“You swore your oath, ten years ago when you came on this vessel. To cause no harm to its inhabitants, but to keep them fit and healthy while the ship sucked away their life-force. The math is too delicate, as you well know–or you should, assuming you didn’t pass your way through the Citadel on brawn and threats. We don’t know how many bog-cats there are, but we do know from our spies that the spell is working; it’s keeping them in check. If we kill one prisoner of the Death-Ship, if we have one less lifeforce for it to draw from to maintain the spell, the whole delicate balance might shift.
“Are you really willing to spit on your oath, not to mention your king and people and the Citadel itself, just to enact some petty revenge? Gods above, Log’al; the man’s been part of the waking dead for three centuries. He had one breath of life, and tomorrow he’s going back to that–the odds of an untrained sorcerer pulling enough life-force from passing sea-beasts to overcome the spell of the ship two days running are astronomical.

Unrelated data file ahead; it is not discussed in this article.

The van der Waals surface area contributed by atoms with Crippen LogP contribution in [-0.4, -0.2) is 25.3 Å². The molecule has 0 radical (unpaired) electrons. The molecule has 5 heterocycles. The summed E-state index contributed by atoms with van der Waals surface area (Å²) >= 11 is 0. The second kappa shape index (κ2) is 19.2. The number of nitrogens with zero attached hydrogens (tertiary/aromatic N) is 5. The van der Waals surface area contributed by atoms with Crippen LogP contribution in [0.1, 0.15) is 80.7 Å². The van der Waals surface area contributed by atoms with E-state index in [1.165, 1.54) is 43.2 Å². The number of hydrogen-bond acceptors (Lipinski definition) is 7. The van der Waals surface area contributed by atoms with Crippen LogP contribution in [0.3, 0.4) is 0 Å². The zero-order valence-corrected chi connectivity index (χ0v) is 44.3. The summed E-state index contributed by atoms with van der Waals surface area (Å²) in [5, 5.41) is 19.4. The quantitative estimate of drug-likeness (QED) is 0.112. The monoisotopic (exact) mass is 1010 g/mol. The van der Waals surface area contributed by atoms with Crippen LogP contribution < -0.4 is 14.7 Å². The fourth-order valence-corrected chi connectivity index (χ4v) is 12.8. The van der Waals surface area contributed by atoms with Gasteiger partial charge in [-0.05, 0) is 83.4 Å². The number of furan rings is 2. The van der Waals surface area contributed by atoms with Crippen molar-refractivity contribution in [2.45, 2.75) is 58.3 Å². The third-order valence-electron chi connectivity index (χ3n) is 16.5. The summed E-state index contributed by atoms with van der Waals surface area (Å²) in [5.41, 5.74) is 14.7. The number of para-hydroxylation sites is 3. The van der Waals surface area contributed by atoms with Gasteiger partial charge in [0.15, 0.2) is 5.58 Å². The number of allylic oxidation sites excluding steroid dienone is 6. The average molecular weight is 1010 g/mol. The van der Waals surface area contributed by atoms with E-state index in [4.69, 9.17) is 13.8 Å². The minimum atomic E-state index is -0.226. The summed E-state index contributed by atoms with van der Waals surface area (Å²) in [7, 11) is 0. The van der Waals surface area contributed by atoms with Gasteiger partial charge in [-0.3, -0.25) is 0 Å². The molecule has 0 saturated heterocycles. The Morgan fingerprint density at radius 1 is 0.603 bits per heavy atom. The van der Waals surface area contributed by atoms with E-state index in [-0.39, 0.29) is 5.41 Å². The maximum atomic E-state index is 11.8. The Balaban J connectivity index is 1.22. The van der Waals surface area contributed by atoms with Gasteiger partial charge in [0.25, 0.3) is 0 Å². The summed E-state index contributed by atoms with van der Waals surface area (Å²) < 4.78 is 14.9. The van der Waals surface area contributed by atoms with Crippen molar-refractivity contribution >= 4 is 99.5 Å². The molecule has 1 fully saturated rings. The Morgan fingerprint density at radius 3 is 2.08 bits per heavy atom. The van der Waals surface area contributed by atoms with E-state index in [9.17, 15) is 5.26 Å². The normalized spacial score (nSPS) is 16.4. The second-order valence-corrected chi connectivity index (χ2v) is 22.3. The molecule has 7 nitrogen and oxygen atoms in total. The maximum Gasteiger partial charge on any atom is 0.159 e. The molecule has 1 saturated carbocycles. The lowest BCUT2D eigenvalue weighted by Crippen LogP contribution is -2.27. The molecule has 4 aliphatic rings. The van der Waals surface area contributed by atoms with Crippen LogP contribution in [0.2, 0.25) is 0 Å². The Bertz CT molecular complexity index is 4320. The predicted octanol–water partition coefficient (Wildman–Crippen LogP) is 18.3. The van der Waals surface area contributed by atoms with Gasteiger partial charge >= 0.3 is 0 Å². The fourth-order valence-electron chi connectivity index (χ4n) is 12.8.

“He’s already suffering a fate worse than death, just like these other poor bastards. And you want to kill him? Knowing he’ll be dead in a few days anyway, just like the rest of us?”
“I know about the whirlpool,” Log’al growled. “And I take my oath seriously, if that’s what you’re implying. But the Death Ship can spare one passenger in five hundred. Especially since we only have a few days left.”
“Then you don’t take your oath seriously at all,” Ke’lal said. He advanced another step, his voice cold and hard. “Your own words betray you, Log’al. Go belowdecks and prepare for the whirlpool. I, at least, intend to go down with full honors and an unbroken oath. I hope you intend to do the same, but hear me when I say you will do the same whether you want it or not. I won’t let you interfere with our mission, not even for a single day.”
Log’al opened his mouth like he would argue. Inside the shadows of his long sleeves, so long they draped over his hands, Ke’lal could see the outline of his fists clenching and unclenching.
Ke’lal looked him in the eye and didn’t so much as blink. They both knew what would happen if the younger man tried to fight. Quite apart from throwing away a life that had somehow–Gods alone knew how, Ke’lal thought irritably–been lived in honorable service to the Citadel, he wouldn’t last a minute against the older man.
Ke’lal’s bones might be fragile with age, his skin drawn tight over them, but he could do things with magic that the brash man in front of him had never bothered to learn.
Log’al glared for a moment longer, then threw up his hands in angry dismissal and stalked to the cabin bolted into the aft of the deck.
Ke’lal watched him go and sighed. The big man would be trouble before the whirlpool. That, he knew in his bones.